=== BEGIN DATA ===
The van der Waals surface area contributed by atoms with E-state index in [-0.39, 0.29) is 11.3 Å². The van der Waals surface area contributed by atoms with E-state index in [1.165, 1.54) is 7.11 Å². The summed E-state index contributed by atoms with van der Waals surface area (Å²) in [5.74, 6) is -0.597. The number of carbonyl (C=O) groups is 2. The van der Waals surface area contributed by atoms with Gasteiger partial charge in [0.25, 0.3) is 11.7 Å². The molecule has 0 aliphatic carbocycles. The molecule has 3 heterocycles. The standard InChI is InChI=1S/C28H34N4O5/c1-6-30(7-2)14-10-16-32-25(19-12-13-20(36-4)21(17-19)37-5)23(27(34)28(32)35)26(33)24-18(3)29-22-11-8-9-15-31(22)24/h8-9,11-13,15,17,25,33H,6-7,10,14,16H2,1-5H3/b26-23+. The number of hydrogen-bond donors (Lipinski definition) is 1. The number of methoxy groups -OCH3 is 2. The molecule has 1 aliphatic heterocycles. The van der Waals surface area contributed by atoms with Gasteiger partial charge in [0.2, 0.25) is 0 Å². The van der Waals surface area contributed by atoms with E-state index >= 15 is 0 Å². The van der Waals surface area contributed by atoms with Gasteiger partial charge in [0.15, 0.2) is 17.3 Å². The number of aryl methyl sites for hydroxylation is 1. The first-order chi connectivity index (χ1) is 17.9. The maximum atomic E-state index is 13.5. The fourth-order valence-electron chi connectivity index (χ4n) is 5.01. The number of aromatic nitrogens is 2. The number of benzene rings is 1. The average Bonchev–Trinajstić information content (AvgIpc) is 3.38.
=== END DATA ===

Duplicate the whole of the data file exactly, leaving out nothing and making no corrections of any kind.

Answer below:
The van der Waals surface area contributed by atoms with E-state index in [-0.39, 0.29) is 11.3 Å². The van der Waals surface area contributed by atoms with E-state index in [1.165, 1.54) is 7.11 Å². The summed E-state index contributed by atoms with van der Waals surface area (Å²) in [5.74, 6) is -0.597. The number of carbonyl (C=O) groups is 2. The van der Waals surface area contributed by atoms with Gasteiger partial charge in [0.25, 0.3) is 11.7 Å². The molecule has 0 aliphatic carbocycles. The molecule has 3 heterocycles. The standard InChI is InChI=1S/C28H34N4O5/c1-6-30(7-2)14-10-16-32-25(19-12-13-20(36-4)21(17-19)37-5)23(27(34)28(32)35)26(33)24-18(3)29-22-11-8-9-15-31(22)24/h8-9,11-13,15,17,25,33H,6-7,10,14,16H2,1-5H3/b26-23+. The number of hydrogen-bond donors (Lipinski definition) is 1. The number of methoxy groups -OCH3 is 2. The molecule has 1 aliphatic heterocycles. The van der Waals surface area contributed by atoms with Gasteiger partial charge in [0.2, 0.25) is 0 Å². The van der Waals surface area contributed by atoms with E-state index >= 15 is 0 Å². The van der Waals surface area contributed by atoms with Gasteiger partial charge in [0.15, 0.2) is 17.3 Å². The number of aryl methyl sites for hydroxylation is 1. The first-order chi connectivity index (χ1) is 17.9. The maximum atomic E-state index is 13.5. The fourth-order valence-electron chi connectivity index (χ4n) is 5.01. The number of aromatic nitrogens is 2. The number of benzene rings is 1. The average Bonchev–Trinajstić information content (AvgIpc) is 3.38.